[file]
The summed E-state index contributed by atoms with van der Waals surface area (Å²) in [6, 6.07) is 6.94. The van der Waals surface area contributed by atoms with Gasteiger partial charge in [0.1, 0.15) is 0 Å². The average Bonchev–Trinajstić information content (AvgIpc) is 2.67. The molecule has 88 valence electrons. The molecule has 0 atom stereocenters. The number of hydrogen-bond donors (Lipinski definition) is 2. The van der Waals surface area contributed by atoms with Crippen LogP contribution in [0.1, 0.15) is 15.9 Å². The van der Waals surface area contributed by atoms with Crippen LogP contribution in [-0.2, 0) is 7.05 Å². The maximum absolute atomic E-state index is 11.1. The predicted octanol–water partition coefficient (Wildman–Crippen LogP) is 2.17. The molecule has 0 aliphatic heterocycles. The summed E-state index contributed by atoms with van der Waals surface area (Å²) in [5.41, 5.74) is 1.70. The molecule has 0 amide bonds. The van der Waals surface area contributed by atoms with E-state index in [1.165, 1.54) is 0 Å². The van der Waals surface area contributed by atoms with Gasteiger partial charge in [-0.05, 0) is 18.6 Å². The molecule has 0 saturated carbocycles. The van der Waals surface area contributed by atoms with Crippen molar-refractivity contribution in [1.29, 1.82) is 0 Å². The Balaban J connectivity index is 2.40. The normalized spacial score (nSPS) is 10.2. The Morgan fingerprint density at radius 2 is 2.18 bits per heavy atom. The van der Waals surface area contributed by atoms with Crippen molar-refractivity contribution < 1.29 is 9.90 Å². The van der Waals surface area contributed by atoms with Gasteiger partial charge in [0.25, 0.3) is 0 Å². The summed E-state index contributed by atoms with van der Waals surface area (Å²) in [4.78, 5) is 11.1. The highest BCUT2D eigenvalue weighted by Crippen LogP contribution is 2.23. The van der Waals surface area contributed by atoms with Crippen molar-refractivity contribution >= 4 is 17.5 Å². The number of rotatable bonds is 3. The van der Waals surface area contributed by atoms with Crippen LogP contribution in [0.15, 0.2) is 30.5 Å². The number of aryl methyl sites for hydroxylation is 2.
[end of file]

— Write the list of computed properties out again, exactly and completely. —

The summed E-state index contributed by atoms with van der Waals surface area (Å²) in [6, 6.07) is 6.94. The van der Waals surface area contributed by atoms with Gasteiger partial charge in [0.1, 0.15) is 0 Å². The average Bonchev–Trinajstić information content (AvgIpc) is 2.67. The molecule has 88 valence electrons. The molecule has 0 atom stereocenters. The number of hydrogen-bond donors (Lipinski definition) is 2. The van der Waals surface area contributed by atoms with Crippen LogP contribution in [0.1, 0.15) is 15.9 Å². The van der Waals surface area contributed by atoms with Crippen LogP contribution in [-0.2, 0) is 7.05 Å². The maximum absolute atomic E-state index is 11.1. The predicted octanol–water partition coefficient (Wildman–Crippen LogP) is 2.17. The molecule has 0 aliphatic heterocycles. The summed E-state index contributed by atoms with van der Waals surface area (Å²) in [5.41, 5.74) is 1.70. The molecule has 0 amide bonds. The van der Waals surface area contributed by atoms with E-state index in [1.165, 1.54) is 0 Å². The van der Waals surface area contributed by atoms with Gasteiger partial charge in [-0.05, 0) is 18.6 Å². The molecule has 0 saturated carbocycles. The van der Waals surface area contributed by atoms with Crippen molar-refractivity contribution in [1.29, 1.82) is 0 Å². The Balaban J connectivity index is 2.40. The normalized spacial score (nSPS) is 10.2. The Morgan fingerprint density at radius 2 is 2.18 bits per heavy atom. The van der Waals surface area contributed by atoms with Crippen molar-refractivity contribution < 1.29 is 9.90 Å². The van der Waals surface area contributed by atoms with Gasteiger partial charge in [0.25, 0.3) is 0 Å². The summed E-state index contributed by atoms with van der Waals surface area (Å²) in [4.78, 5) is 11.1. The highest BCUT2D eigenvalue weighted by Crippen LogP contribution is 2.23. The van der Waals surface area contributed by atoms with Crippen molar-refractivity contribution >= 4 is 17.5 Å². The number of rotatable bonds is 3. The van der Waals surface area contributed by atoms with Crippen LogP contribution in [0.15, 0.2) is 30.5 Å². The number of aryl methyl sites for hydroxylation is 2.